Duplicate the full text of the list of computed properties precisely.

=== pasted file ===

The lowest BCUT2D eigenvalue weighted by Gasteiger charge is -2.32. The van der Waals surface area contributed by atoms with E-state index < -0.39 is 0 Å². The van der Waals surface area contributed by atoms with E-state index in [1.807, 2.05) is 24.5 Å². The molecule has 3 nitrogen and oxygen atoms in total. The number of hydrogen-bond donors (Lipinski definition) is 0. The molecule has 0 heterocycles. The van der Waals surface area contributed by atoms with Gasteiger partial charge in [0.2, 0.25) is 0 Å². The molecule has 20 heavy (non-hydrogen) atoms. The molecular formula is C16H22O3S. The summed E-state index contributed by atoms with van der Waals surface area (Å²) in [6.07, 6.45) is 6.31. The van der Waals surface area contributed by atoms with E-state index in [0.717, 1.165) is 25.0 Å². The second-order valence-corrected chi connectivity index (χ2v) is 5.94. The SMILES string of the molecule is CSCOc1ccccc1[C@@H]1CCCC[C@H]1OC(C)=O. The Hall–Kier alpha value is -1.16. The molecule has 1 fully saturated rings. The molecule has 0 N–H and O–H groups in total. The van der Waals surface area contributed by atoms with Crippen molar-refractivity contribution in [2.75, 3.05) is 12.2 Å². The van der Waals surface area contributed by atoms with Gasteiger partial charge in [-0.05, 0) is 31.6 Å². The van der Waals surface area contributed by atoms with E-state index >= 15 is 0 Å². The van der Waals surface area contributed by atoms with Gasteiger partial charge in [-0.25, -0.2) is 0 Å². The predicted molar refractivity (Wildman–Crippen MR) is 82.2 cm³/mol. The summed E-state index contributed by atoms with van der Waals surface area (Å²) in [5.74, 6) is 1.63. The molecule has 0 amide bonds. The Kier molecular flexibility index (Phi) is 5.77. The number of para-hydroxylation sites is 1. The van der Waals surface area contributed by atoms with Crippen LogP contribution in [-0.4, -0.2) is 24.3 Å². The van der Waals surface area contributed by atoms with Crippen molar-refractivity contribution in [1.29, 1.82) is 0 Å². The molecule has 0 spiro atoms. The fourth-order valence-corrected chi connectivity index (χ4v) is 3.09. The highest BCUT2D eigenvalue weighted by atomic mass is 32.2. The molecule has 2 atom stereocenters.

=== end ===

The lowest BCUT2D eigenvalue weighted by Gasteiger charge is -2.32. The van der Waals surface area contributed by atoms with E-state index < -0.39 is 0 Å². The van der Waals surface area contributed by atoms with E-state index in [1.807, 2.05) is 24.5 Å². The molecule has 3 nitrogen and oxygen atoms in total. The number of hydrogen-bond donors (Lipinski definition) is 0. The molecule has 0 heterocycles. The van der Waals surface area contributed by atoms with Gasteiger partial charge in [0.2, 0.25) is 0 Å². The molecule has 20 heavy (non-hydrogen) atoms. The molecular formula is C16H22O3S. The summed E-state index contributed by atoms with van der Waals surface area (Å²) in [6.07, 6.45) is 6.31. The van der Waals surface area contributed by atoms with E-state index in [0.717, 1.165) is 25.0 Å². The second-order valence-corrected chi connectivity index (χ2v) is 5.94. The SMILES string of the molecule is CSCOc1ccccc1[C@@H]1CCCC[C@H]1OC(C)=O. The Hall–Kier alpha value is -1.16. The molecule has 1 fully saturated rings. The molecule has 0 N–H and O–H groups in total. The van der Waals surface area contributed by atoms with Crippen molar-refractivity contribution in [2.75, 3.05) is 12.2 Å². The van der Waals surface area contributed by atoms with Gasteiger partial charge in [-0.05, 0) is 31.6 Å². The van der Waals surface area contributed by atoms with E-state index >= 15 is 0 Å². The van der Waals surface area contributed by atoms with Gasteiger partial charge in [-0.25, -0.2) is 0 Å². The predicted molar refractivity (Wildman–Crippen MR) is 82.2 cm³/mol. The summed E-state index contributed by atoms with van der Waals surface area (Å²) in [5.74, 6) is 1.63. The molecule has 0 amide bonds. The Kier molecular flexibility index (Phi) is 5.77. The number of para-hydroxylation sites is 1. The van der Waals surface area contributed by atoms with Crippen LogP contribution in [-0.4, -0.2) is 24.3 Å². The van der Waals surface area contributed by atoms with Crippen molar-refractivity contribution in [1.29, 1.82) is 0 Å². The molecule has 0 spiro atoms. The fourth-order valence-corrected chi connectivity index (χ4v) is 3.09. The highest BCUT2D eigenvalue weighted by atomic mass is 32.2. The molecule has 2 atom stereocenters.